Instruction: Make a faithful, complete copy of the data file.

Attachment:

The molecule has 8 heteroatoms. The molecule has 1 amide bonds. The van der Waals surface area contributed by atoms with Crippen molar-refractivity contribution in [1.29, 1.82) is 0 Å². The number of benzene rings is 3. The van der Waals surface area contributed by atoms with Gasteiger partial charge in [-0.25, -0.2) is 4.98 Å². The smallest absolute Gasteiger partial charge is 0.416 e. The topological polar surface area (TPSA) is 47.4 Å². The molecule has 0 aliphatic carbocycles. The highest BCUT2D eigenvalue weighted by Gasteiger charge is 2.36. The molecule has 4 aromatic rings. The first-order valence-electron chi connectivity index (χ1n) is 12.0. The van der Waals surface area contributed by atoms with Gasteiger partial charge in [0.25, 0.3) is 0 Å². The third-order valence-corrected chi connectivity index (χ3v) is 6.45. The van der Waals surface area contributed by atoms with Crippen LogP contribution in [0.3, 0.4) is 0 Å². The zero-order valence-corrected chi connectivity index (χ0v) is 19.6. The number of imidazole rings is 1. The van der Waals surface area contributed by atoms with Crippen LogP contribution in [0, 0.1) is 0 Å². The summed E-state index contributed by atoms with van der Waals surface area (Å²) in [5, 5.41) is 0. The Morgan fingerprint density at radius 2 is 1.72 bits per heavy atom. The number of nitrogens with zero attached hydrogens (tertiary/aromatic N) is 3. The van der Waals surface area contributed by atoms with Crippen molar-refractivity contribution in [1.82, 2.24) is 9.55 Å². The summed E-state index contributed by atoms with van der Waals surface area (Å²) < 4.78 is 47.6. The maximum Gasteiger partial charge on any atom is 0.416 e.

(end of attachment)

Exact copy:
The molecule has 8 heteroatoms. The molecule has 1 amide bonds. The van der Waals surface area contributed by atoms with Crippen molar-refractivity contribution in [1.29, 1.82) is 0 Å². The number of benzene rings is 3. The van der Waals surface area contributed by atoms with Gasteiger partial charge in [-0.25, -0.2) is 4.98 Å². The smallest absolute Gasteiger partial charge is 0.416 e. The topological polar surface area (TPSA) is 47.4 Å². The molecule has 0 aliphatic carbocycles. The highest BCUT2D eigenvalue weighted by Gasteiger charge is 2.36. The molecule has 4 aromatic rings. The first-order valence-electron chi connectivity index (χ1n) is 12.0. The van der Waals surface area contributed by atoms with Gasteiger partial charge in [0.25, 0.3) is 0 Å². The third-order valence-corrected chi connectivity index (χ3v) is 6.45. The van der Waals surface area contributed by atoms with Crippen LogP contribution in [0.3, 0.4) is 0 Å². The zero-order valence-corrected chi connectivity index (χ0v) is 19.6. The number of imidazole rings is 1. The van der Waals surface area contributed by atoms with Crippen LogP contribution in [0, 0.1) is 0 Å². The summed E-state index contributed by atoms with van der Waals surface area (Å²) in [5, 5.41) is 0. The Morgan fingerprint density at radius 2 is 1.72 bits per heavy atom. The number of nitrogens with zero attached hydrogens (tertiary/aromatic N) is 3. The van der Waals surface area contributed by atoms with Crippen molar-refractivity contribution in [1.82, 2.24) is 9.55 Å². The summed E-state index contributed by atoms with van der Waals surface area (Å²) < 4.78 is 47.6. The maximum Gasteiger partial charge on any atom is 0.416 e.